• Matriculation: PNGK of 4.00 in PSPM1 & PSPM2 given selected subjects are taken
  • STPM: 3As and above in selected subjects
  • GCE A-Levels: 3As and above in selected subjects (Note: ‘A’ includes ‘A’ and ‘A*’)
  • IB: 35 points and above with Grade 4 in selected HL subjects

When do you need to send in the results by?

I have many friends who sat for their A-Levels in June 2016 and got their results in August 2016 but still managed to get accepted. The most important thing is that you are committed enough to contact the Faculty of Medicine directly to inform your situation because they make case based exceptions. My friends were initially rejected when application results came out in early August because of incomplete results submission but after reasoning to the faculty members about the late results release by CIE, they were successful in obtaining conditional offers. Be aware that if you get your results only in late August 2016, your situation is rather shaky because you will only be enrolled under the 2nd intake bound to the faculty’s exception at that point in time. Nonetheless, do not let this discourage you!

2. BMAT (UMalaya) – Aptitude Test

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Once you are confident you can achieve the results required, you can proceed to the next step which is to sign up and sit for the BMAT (UMalaya) examination which is held around February or March. You can sign up for the BMAT (UMalaya) test for the 2017 intake starting 21st of November 2016 to 15th of January 2017. The price has been raised to RM200 for the upcoming application (2017 intake) although it has been partially subsidised by the government. Visit the Faculty of Medicine website and follow the instructions to sign up: http://medicine.um.edu.my/?modul=STUDENT&pilihan=BMAT_%28UMalaya%29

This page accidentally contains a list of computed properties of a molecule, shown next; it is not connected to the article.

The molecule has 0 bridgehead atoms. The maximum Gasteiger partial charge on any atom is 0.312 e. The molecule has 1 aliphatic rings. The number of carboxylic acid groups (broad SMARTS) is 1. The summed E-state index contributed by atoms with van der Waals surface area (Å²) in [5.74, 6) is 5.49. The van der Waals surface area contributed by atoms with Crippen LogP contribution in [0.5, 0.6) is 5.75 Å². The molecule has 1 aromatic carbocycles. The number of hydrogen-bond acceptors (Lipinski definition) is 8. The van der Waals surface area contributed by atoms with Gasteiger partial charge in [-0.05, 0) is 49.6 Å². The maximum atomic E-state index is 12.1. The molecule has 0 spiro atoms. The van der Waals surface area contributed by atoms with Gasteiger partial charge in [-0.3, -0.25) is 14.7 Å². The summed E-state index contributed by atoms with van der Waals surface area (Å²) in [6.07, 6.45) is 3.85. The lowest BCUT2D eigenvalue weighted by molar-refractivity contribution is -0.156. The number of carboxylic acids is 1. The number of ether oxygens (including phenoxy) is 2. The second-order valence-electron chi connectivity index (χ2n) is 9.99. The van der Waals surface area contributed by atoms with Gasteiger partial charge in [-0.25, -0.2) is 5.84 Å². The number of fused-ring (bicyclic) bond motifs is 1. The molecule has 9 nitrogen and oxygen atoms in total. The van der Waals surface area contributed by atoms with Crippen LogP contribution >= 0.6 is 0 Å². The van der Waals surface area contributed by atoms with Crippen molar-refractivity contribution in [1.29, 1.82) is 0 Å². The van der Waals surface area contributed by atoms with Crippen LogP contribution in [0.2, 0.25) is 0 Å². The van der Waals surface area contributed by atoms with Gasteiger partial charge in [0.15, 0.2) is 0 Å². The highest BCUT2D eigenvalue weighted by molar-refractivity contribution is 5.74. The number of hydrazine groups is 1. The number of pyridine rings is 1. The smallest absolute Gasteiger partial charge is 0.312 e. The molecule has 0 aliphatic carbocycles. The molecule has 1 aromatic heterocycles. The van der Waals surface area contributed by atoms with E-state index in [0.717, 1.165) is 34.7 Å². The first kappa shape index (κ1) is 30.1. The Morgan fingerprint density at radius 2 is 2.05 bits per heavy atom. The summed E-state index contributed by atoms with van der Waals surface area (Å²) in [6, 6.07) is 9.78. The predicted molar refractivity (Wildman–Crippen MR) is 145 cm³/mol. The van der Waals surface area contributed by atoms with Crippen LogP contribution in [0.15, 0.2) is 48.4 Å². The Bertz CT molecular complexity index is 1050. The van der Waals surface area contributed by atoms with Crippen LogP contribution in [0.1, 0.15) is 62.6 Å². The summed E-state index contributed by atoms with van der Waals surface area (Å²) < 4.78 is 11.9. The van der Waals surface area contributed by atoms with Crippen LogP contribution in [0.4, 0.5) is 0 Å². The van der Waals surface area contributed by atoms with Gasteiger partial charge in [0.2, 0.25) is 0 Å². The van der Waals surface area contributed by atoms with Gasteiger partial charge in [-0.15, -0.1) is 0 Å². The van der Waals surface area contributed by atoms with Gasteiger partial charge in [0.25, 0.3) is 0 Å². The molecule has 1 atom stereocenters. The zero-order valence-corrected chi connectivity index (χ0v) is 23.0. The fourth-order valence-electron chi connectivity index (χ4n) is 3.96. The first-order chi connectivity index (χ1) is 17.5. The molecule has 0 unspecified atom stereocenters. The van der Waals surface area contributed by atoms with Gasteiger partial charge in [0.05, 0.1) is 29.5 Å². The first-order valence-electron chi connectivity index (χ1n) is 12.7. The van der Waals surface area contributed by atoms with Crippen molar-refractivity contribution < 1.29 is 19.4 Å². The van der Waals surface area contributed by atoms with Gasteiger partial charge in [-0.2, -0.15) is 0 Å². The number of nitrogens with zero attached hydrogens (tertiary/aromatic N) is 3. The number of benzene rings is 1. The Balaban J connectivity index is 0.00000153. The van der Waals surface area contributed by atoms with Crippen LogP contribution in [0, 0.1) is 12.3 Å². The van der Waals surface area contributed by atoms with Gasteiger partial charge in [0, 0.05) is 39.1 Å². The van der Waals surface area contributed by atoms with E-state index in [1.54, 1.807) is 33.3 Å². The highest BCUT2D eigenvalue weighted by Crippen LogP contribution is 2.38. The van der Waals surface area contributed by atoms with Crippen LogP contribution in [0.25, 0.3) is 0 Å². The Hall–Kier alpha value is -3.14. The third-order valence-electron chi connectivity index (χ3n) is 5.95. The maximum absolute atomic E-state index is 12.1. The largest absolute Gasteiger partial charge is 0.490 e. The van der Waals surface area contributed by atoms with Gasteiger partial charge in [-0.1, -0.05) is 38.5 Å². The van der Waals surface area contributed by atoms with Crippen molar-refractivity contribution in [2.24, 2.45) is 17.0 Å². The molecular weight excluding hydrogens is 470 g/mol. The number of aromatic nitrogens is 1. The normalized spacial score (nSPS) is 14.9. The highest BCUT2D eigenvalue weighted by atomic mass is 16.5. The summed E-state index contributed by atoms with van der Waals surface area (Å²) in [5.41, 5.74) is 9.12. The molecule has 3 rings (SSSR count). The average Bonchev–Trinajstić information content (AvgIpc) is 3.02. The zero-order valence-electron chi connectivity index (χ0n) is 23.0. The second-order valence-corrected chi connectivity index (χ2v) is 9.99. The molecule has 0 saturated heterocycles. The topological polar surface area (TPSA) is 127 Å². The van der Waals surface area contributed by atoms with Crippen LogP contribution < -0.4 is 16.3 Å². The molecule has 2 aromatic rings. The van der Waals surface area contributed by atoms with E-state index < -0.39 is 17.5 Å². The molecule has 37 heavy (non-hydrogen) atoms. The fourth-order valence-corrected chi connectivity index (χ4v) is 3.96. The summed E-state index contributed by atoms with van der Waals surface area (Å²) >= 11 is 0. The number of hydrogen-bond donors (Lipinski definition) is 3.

Regarding the BMAT (UMalaya) test, it is basically the same aptitude test that Oxbridge, UCL, Imperial and Leeds applicants take but with a tweaked name. It follows the same format but it has been bought over by University of Malaya. Section 1 tests your aptitude which includes reading and analysing as well as verbal and numerical reasoning. Section 2 tests your scientific knowledge which can appear simple, but due to the higher general performance of the cohort, the graph tends to be steeper, so don’t be fooled. Finally, Section 3 is essay writing which makes you critically think about a contemporary topic out of a few choices.

You can practice answering past year questions for each section here: http://www.admissionstestingservice.org/for-test-takers/bmat/preparing-for-bmat/practice-papers/

Visit http://www.admissionstestingservice.org/for-test-takers/bmat/scoring-and-results/ to know more about the scoring. The scores will be sent approximately a month after the examination date through email so make sure you enter a valid email during registration.

*Do not confuse this test with the one taken by overseas applicants in November/December which is BMAT only. Application for BMAT test and BMAT (UMalaya) test is separate and sadly, the faculty does not accept the overseas BMAT test results. So, if you took the BMAT test before to apply through UCAS, please RESIT for BMAT (UMalaya) in February.

3. Multiple Mini Interview (MMI)

mmi.jpg